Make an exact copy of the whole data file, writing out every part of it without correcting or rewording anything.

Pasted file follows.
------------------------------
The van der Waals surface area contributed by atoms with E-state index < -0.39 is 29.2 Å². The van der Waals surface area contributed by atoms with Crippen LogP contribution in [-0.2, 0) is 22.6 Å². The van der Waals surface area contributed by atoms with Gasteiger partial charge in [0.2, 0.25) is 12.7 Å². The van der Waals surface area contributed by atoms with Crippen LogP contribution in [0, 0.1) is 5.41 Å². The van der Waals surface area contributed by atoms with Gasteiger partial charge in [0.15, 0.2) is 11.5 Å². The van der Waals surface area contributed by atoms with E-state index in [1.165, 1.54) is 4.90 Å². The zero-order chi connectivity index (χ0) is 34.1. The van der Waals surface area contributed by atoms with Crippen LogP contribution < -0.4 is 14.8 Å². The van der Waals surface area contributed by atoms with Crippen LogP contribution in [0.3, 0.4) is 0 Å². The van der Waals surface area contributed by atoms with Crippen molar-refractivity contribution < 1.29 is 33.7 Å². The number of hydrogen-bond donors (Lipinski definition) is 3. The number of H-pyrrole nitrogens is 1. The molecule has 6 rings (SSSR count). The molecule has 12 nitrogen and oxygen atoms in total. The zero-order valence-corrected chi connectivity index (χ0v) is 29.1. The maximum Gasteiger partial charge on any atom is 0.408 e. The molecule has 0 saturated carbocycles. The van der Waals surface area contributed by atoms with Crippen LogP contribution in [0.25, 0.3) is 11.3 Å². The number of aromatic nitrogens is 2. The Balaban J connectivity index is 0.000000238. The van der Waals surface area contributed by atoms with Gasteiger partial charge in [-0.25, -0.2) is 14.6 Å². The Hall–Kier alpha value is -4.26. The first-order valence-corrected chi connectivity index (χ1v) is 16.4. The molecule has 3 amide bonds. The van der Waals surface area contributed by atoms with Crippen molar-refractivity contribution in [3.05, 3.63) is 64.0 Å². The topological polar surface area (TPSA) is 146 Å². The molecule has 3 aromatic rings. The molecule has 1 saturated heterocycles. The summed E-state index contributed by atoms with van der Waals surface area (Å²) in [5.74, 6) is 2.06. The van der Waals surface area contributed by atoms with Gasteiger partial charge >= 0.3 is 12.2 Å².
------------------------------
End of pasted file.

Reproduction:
The van der Waals surface area contributed by atoms with E-state index < -0.39 is 29.2 Å². The van der Waals surface area contributed by atoms with Crippen LogP contribution in [-0.2, 0) is 22.6 Å². The van der Waals surface area contributed by atoms with Gasteiger partial charge in [0.2, 0.25) is 12.7 Å². The van der Waals surface area contributed by atoms with Crippen LogP contribution in [0, 0.1) is 5.41 Å². The van der Waals surface area contributed by atoms with Gasteiger partial charge in [0.15, 0.2) is 11.5 Å². The van der Waals surface area contributed by atoms with E-state index in [1.165, 1.54) is 4.90 Å². The zero-order chi connectivity index (χ0) is 34.1. The van der Waals surface area contributed by atoms with Crippen LogP contribution < -0.4 is 14.8 Å². The van der Waals surface area contributed by atoms with Crippen LogP contribution in [0.3, 0.4) is 0 Å². The van der Waals surface area contributed by atoms with Crippen molar-refractivity contribution < 1.29 is 33.7 Å². The number of hydrogen-bond donors (Lipinski definition) is 3. The number of H-pyrrole nitrogens is 1. The molecule has 6 rings (SSSR count). The molecule has 12 nitrogen and oxygen atoms in total. The zero-order valence-corrected chi connectivity index (χ0v) is 29.1. The maximum Gasteiger partial charge on any atom is 0.408 e. The molecule has 0 saturated carbocycles. The van der Waals surface area contributed by atoms with Crippen LogP contribution in [0.25, 0.3) is 11.3 Å². The number of aromatic nitrogens is 2. The Balaban J connectivity index is 0.000000238. The van der Waals surface area contributed by atoms with Gasteiger partial charge in [-0.25, -0.2) is 14.6 Å². The Hall–Kier alpha value is -4.26. The first-order valence-corrected chi connectivity index (χ1v) is 16.4. The molecule has 3 amide bonds. The van der Waals surface area contributed by atoms with Crippen molar-refractivity contribution in [3.05, 3.63) is 64.0 Å². The topological polar surface area (TPSA) is 146 Å². The molecule has 3 aromatic rings. The molecule has 1 saturated heterocycles. The summed E-state index contributed by atoms with van der Waals surface area (Å²) in [5.74, 6) is 2.06. The van der Waals surface area contributed by atoms with Gasteiger partial charge >= 0.3 is 12.2 Å².